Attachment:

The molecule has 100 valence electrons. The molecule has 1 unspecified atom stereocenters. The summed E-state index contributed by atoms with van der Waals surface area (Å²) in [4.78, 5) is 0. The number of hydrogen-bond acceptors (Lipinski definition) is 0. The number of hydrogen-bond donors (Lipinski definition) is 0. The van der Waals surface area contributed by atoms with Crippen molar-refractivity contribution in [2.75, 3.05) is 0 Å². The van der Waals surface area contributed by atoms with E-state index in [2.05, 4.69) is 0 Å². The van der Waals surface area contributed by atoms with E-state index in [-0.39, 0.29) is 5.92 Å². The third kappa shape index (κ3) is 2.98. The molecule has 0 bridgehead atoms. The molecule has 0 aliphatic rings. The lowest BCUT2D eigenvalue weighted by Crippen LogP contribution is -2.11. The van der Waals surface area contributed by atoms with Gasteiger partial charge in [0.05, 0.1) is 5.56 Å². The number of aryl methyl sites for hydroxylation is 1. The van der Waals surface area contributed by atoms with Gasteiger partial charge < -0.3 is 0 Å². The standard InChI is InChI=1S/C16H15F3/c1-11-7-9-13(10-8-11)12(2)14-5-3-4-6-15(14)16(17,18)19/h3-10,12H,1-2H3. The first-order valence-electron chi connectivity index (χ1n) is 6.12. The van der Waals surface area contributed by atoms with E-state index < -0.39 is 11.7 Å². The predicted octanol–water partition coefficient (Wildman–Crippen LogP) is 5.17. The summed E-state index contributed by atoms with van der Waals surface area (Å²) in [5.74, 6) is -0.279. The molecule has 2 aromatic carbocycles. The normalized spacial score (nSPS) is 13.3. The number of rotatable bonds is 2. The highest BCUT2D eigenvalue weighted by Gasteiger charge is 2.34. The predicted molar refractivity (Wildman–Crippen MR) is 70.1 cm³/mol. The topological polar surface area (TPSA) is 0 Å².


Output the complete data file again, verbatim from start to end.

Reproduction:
The molecule has 100 valence electrons. The molecule has 1 unspecified atom stereocenters. The summed E-state index contributed by atoms with van der Waals surface area (Å²) in [4.78, 5) is 0. The number of hydrogen-bond acceptors (Lipinski definition) is 0. The number of hydrogen-bond donors (Lipinski definition) is 0. The van der Waals surface area contributed by atoms with Crippen molar-refractivity contribution in [2.75, 3.05) is 0 Å². The van der Waals surface area contributed by atoms with E-state index in [2.05, 4.69) is 0 Å². The van der Waals surface area contributed by atoms with E-state index in [-0.39, 0.29) is 5.92 Å². The third kappa shape index (κ3) is 2.98. The molecule has 0 bridgehead atoms. The molecule has 0 aliphatic rings. The lowest BCUT2D eigenvalue weighted by Crippen LogP contribution is -2.11. The van der Waals surface area contributed by atoms with Gasteiger partial charge in [0.05, 0.1) is 5.56 Å². The number of aryl methyl sites for hydroxylation is 1. The van der Waals surface area contributed by atoms with Gasteiger partial charge < -0.3 is 0 Å². The standard InChI is InChI=1S/C16H15F3/c1-11-7-9-13(10-8-11)12(2)14-5-3-4-6-15(14)16(17,18)19/h3-10,12H,1-2H3. The first-order valence-electron chi connectivity index (χ1n) is 6.12. The van der Waals surface area contributed by atoms with E-state index < -0.39 is 11.7 Å². The predicted octanol–water partition coefficient (Wildman–Crippen LogP) is 5.17. The summed E-state index contributed by atoms with van der Waals surface area (Å²) in [5.74, 6) is -0.279. The molecule has 2 aromatic carbocycles. The normalized spacial score (nSPS) is 13.3. The number of rotatable bonds is 2. The highest BCUT2D eigenvalue weighted by Gasteiger charge is 2.34. The predicted molar refractivity (Wildman–Crippen MR) is 70.1 cm³/mol. The topological polar surface area (TPSA) is 0 Å².